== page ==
Lastly, the stronger we give ourselves to faith in Christ, the weaker a hold the manipulative lies become in keeping us in bondage to living in the shame of sin, mental imprisonment, and meaninglessness. And while some unbelievers already feel they have found meaning in life, what they don’t have is a solid foundation on which to base a realistic sense of hope. A life without a hope risks the vulnerability of living without confidence in the worth of our existence; not only in this life, but the next.

The power of grace is the difference between not only questioning whether God is unimaginably real or conjured, but the revelation that the world, in all its best efforts, is a lost cause without divine restoration in Christ Jesus. There is only so much we can do on our own before our actions lead us on a downward trajectory; there is only so much purpose we can assign ourselves before we grasp the impertinence—the foundation-lessness—of the longevity and weight in our contributions to a world under the belief there is nothing more fantastic and auspicious than this.


On the path of hope in Jesus, we have more than just a sense of hope: We have the continual awareness of His presence in good or bad times, and the promise of His return to Earth with a wrath for the sin of the world.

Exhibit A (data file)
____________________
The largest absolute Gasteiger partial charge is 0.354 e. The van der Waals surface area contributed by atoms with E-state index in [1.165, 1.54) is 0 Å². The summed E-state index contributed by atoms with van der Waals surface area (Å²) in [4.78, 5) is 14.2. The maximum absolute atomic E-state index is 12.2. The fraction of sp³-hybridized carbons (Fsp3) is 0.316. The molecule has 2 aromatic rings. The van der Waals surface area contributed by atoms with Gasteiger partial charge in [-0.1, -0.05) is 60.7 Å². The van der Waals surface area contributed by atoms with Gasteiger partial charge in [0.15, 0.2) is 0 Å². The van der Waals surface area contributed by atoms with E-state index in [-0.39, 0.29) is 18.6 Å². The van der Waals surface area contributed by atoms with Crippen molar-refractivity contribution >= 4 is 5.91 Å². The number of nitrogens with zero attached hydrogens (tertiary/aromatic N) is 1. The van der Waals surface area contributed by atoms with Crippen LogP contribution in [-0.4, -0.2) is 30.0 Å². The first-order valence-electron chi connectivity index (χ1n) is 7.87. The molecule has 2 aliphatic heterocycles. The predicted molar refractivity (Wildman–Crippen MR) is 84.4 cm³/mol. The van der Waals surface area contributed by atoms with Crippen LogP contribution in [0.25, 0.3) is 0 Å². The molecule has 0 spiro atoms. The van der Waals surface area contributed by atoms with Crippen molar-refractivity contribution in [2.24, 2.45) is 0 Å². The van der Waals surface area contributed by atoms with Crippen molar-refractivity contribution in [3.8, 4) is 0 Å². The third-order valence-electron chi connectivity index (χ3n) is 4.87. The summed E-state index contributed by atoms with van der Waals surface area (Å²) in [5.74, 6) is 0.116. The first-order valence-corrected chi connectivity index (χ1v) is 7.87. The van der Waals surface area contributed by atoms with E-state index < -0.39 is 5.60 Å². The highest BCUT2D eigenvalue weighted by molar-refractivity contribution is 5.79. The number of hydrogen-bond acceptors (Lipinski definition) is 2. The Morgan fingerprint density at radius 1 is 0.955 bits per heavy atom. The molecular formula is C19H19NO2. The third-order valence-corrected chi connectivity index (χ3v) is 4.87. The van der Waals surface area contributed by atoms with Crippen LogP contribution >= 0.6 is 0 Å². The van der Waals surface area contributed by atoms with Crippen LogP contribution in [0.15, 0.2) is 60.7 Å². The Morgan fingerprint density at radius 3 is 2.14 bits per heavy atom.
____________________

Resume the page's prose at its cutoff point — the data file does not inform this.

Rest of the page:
If we keep true to His Word (the Bible), and submit to His love inside of us by listening to the Holy Spirit, we will find ourselves conquerors.

By His wounds we are healed (Isaiah 53:5). By His grace, we can finally see we are free indeed.

God, be glorified by every person who sees Your goodness and gives You praise in Jesus. Amen.

Leave a Reply

Fill in your details below or click an icon to log in:

WordPress.com Logo

You are commenting using your WordPress.com account. Log Out /  Change )

Twitter picture

You are commenting using your Twitter account. Log Out /  Change )

Facebook photo

You are commenting using your Facebook account. Log Out /  Change )

Connecting to %s

This site uses Akismet to reduce spam. Learn how your comment data is processed.